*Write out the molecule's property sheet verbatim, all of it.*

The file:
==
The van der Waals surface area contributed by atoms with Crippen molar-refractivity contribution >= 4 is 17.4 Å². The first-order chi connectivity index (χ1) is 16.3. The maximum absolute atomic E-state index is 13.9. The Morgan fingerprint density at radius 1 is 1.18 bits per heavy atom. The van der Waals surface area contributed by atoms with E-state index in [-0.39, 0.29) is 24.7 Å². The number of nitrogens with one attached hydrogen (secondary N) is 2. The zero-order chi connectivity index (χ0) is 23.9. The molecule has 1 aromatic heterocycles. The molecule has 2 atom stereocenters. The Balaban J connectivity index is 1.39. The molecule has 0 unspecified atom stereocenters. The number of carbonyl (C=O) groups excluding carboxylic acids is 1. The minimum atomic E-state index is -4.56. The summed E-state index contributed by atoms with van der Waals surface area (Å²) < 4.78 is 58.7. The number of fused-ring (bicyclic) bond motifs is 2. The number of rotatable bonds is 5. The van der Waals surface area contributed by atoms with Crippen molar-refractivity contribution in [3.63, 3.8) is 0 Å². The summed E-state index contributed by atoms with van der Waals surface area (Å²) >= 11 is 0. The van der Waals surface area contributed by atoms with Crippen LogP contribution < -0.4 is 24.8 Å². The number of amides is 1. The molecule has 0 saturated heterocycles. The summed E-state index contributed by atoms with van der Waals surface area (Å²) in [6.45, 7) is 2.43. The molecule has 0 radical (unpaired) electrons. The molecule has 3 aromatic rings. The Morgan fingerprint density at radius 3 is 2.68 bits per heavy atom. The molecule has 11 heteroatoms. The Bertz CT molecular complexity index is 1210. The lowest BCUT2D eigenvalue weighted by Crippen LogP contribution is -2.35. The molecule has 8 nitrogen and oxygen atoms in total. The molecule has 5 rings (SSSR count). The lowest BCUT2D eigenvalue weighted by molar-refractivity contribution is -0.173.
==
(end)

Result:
The van der Waals surface area contributed by atoms with Crippen molar-refractivity contribution >= 4 is 17.4 Å². The first-order chi connectivity index (χ1) is 16.3. The maximum absolute atomic E-state index is 13.9. The Morgan fingerprint density at radius 1 is 1.18 bits per heavy atom. The van der Waals surface area contributed by atoms with E-state index in [-0.39, 0.29) is 24.7 Å². The number of nitrogens with one attached hydrogen (secondary N) is 2. The zero-order chi connectivity index (χ0) is 23.9. The molecule has 1 aromatic heterocycles. The molecule has 2 atom stereocenters. The Balaban J connectivity index is 1.39. The molecule has 0 unspecified atom stereocenters. The number of carbonyl (C=O) groups excluding carboxylic acids is 1. The minimum atomic E-state index is -4.56. The summed E-state index contributed by atoms with van der Waals surface area (Å²) < 4.78 is 58.7. The number of fused-ring (bicyclic) bond motifs is 2. The number of rotatable bonds is 5. The van der Waals surface area contributed by atoms with Crippen molar-refractivity contribution in [3.63, 3.8) is 0 Å². The summed E-state index contributed by atoms with van der Waals surface area (Å²) >= 11 is 0. The van der Waals surface area contributed by atoms with Crippen LogP contribution < -0.4 is 24.8 Å². The number of amides is 1. The molecule has 0 saturated heterocycles. The summed E-state index contributed by atoms with van der Waals surface area (Å²) in [6.45, 7) is 2.43. The molecule has 0 radical (unpaired) electrons. The molecule has 3 aromatic rings. The Morgan fingerprint density at radius 3 is 2.68 bits per heavy atom. The molecule has 11 heteroatoms. The Bertz CT molecular complexity index is 1210. The lowest BCUT2D eigenvalue weighted by Crippen LogP contribution is -2.35. The molecule has 8 nitrogen and oxygen atoms in total. The molecule has 5 rings (SSSR count). The lowest BCUT2D eigenvalue weighted by molar-refractivity contribution is -0.173.